The resultant four part tackle makes the level of effort for topping lift adjustment quite reasonable. This is shown in the choker line picture, below this one.



The two choker control lines start at a pad eye on each side of the mast, pass through blocks on either side of the center of the nose piece, and through blocks at the beginning pad eyes, then down through a single block in front of the mast.



The picture below shows the single block supporting a triple block below it. The choker line is slack, allowing the wishbone to relax to a fully forward of the mast position, drawing the triple block up as high as it ever gets. Pulling on either the port side or starboard side choker line draws that triple down the front of the mast closer to the double block between the two cheek blocks on the mast near the deck.



Having port and starboard choker lines, port and starboard topping lift lines, and a double ended main sheet, with port and starboard winches, makes single single handed sailing rather convenient.

Replacing the lifelines along each side of the cockpit with stainless steel tubing that matches the tubing of the pushpit, provides improved comfort and safety for those of us who race with our bodies perched on the cockpit combing for better visibility and heel angle trim.




Thursday, December 18, 2008

MarsKeel Stability Torpedo Bulb on Blueberry

Link to earlier blogs in blog order
Links to earlier blogs in chronological order:
Nonsuch 22 Brochure
Forward looking sonar on Blueberry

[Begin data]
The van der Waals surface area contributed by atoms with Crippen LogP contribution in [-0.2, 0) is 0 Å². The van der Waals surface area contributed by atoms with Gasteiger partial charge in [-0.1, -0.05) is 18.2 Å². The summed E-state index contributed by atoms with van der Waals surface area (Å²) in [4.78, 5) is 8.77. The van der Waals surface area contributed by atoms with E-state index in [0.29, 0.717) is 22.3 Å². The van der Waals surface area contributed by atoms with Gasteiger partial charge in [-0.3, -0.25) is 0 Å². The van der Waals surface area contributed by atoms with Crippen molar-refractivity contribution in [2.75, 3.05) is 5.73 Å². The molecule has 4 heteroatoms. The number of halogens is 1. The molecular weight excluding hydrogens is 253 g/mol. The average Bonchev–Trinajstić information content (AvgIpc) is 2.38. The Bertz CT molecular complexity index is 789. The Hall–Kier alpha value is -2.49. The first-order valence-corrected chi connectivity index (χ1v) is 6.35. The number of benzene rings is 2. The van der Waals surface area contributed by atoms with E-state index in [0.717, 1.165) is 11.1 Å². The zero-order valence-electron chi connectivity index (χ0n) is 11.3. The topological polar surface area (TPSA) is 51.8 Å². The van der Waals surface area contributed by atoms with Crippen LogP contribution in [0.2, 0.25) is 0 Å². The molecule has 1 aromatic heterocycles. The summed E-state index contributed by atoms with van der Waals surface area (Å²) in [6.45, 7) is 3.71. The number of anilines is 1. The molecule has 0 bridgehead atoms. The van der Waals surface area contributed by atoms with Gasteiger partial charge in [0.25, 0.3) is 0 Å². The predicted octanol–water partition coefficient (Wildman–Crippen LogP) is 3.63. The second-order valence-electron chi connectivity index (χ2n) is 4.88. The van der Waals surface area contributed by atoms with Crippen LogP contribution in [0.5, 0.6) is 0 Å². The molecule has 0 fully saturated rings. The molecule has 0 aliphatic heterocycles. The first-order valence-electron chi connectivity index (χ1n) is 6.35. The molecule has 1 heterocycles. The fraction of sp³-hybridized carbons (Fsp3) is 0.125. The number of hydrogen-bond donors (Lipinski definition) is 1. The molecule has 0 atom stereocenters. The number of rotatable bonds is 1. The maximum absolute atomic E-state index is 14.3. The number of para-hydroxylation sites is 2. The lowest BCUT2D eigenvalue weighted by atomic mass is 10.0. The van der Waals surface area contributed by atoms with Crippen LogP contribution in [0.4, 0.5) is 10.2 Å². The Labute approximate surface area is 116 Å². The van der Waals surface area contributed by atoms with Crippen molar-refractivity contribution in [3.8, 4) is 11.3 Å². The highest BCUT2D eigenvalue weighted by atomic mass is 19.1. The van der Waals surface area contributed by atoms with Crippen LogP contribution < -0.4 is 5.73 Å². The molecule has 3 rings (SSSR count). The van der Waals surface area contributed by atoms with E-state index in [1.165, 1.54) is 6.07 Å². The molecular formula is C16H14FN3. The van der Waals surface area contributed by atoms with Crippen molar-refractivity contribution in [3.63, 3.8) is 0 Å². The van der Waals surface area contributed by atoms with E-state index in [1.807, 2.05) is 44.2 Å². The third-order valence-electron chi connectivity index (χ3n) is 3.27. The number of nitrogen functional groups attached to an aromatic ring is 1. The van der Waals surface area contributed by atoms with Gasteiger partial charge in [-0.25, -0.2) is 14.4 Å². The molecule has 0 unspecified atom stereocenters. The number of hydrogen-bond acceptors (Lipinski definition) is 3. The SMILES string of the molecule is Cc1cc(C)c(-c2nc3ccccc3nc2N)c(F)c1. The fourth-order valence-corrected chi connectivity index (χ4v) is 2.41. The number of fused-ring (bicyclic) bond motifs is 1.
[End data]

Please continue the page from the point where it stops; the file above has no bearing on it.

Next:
MarsKeel stability bulb torpedo on Blueberry
Wyliecat width of wishbone on Blueberry

For Blueberry, light air, flat water sailing is pure bliss. Sailing on San Francisco Bay can provide, on most summer days, conditions ranging from light air and flat water to near gale force winds with waves to match.

For most sail boats, including Blueberry, reaching downwind in heavy swells can be "interesting". Over the years, photographers have documented truly spectacular knock downs, round ups and other results of sudden changes in apparent wind. Such "interesting times" are more a matter of "when" than "if" for those of us interested in racing. To improve the recovery from "when", a Mark Ellis designed, MarsKeel built, 450 lb split bulb torpedo was bolted and faired into the bottom 4 inches of keel so as not to increase draft, but to add stability in case of knock down. Original keel lead was 1800 lb. Total keel lead is now 2250 lbs.

The pictures below document the installation process.

The split bulb, threaded rod, with nuts and washers to fit, arrived on a pallet. Each half bulb weighed 225 lbs. The piece of door skin veneer shown on the pallet was traced from one of the bulbs and used to transfer the positioning location of the torpedo and the bolt holes to the keel.



Bottom paint was ground off the keel to allow room for the keel and fairing epoxy. The door skin template tracing for the keel and the bolt hole positions is shown below. The template was applied to both sides of the keel.